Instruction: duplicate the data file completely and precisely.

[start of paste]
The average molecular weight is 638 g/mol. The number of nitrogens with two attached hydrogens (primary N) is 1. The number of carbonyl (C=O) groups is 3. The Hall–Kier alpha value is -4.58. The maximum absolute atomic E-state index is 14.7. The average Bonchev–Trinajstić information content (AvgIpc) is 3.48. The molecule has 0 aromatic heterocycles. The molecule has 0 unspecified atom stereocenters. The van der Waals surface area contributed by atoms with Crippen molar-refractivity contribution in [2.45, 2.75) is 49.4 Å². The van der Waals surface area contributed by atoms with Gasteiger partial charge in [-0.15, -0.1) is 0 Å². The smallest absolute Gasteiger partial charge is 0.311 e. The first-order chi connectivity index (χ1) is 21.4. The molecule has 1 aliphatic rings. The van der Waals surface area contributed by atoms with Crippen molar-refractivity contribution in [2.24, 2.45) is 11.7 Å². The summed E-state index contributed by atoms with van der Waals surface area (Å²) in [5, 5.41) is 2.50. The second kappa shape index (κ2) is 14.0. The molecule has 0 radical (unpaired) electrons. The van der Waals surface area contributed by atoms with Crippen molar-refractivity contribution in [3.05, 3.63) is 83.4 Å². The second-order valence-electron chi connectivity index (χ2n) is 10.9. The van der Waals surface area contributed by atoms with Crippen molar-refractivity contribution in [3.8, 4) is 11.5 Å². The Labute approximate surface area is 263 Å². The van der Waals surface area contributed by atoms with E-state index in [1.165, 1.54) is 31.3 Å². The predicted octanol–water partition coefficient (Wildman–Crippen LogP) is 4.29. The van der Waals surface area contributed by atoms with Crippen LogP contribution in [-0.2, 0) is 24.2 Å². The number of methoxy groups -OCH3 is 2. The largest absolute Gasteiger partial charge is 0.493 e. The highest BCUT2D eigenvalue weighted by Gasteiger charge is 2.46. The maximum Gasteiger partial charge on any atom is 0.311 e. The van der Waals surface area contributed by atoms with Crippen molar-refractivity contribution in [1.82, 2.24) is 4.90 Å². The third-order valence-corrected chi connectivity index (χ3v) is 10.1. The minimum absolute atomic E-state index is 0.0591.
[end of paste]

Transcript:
The average molecular weight is 638 g/mol. The number of nitrogens with two attached hydrogens (primary N) is 1. The number of carbonyl (C=O) groups is 3. The Hall–Kier alpha value is -4.58. The maximum absolute atomic E-state index is 14.7. The average Bonchev–Trinajstić information content (AvgIpc) is 3.48. The molecule has 0 aromatic heterocycles. The molecule has 0 unspecified atom stereocenters. The van der Waals surface area contributed by atoms with Crippen molar-refractivity contribution in [2.45, 2.75) is 49.4 Å². The van der Waals surface area contributed by atoms with Gasteiger partial charge in [-0.15, -0.1) is 0 Å². The smallest absolute Gasteiger partial charge is 0.311 e. The first-order chi connectivity index (χ1) is 21.4. The molecule has 1 aliphatic rings. The van der Waals surface area contributed by atoms with Crippen molar-refractivity contribution in [2.24, 2.45) is 11.7 Å². The summed E-state index contributed by atoms with van der Waals surface area (Å²) in [5, 5.41) is 2.50. The second kappa shape index (κ2) is 14.0. The molecule has 0 radical (unpaired) electrons. The van der Waals surface area contributed by atoms with Crippen molar-refractivity contribution in [3.05, 3.63) is 83.4 Å². The second-order valence-electron chi connectivity index (χ2n) is 10.9. The van der Waals surface area contributed by atoms with Crippen molar-refractivity contribution in [3.8, 4) is 11.5 Å². The Labute approximate surface area is 263 Å². The van der Waals surface area contributed by atoms with E-state index in [1.165, 1.54) is 31.3 Å². The predicted octanol–water partition coefficient (Wildman–Crippen LogP) is 4.29. The van der Waals surface area contributed by atoms with Crippen LogP contribution in [-0.2, 0) is 24.2 Å². The number of methoxy groups -OCH3 is 2. The largest absolute Gasteiger partial charge is 0.493 e. The highest BCUT2D eigenvalue weighted by Gasteiger charge is 2.46. The maximum Gasteiger partial charge on any atom is 0.311 e. The van der Waals surface area contributed by atoms with Crippen molar-refractivity contribution in [1.82, 2.24) is 4.90 Å². The third-order valence-corrected chi connectivity index (χ3v) is 10.1. The minimum absolute atomic E-state index is 0.0591.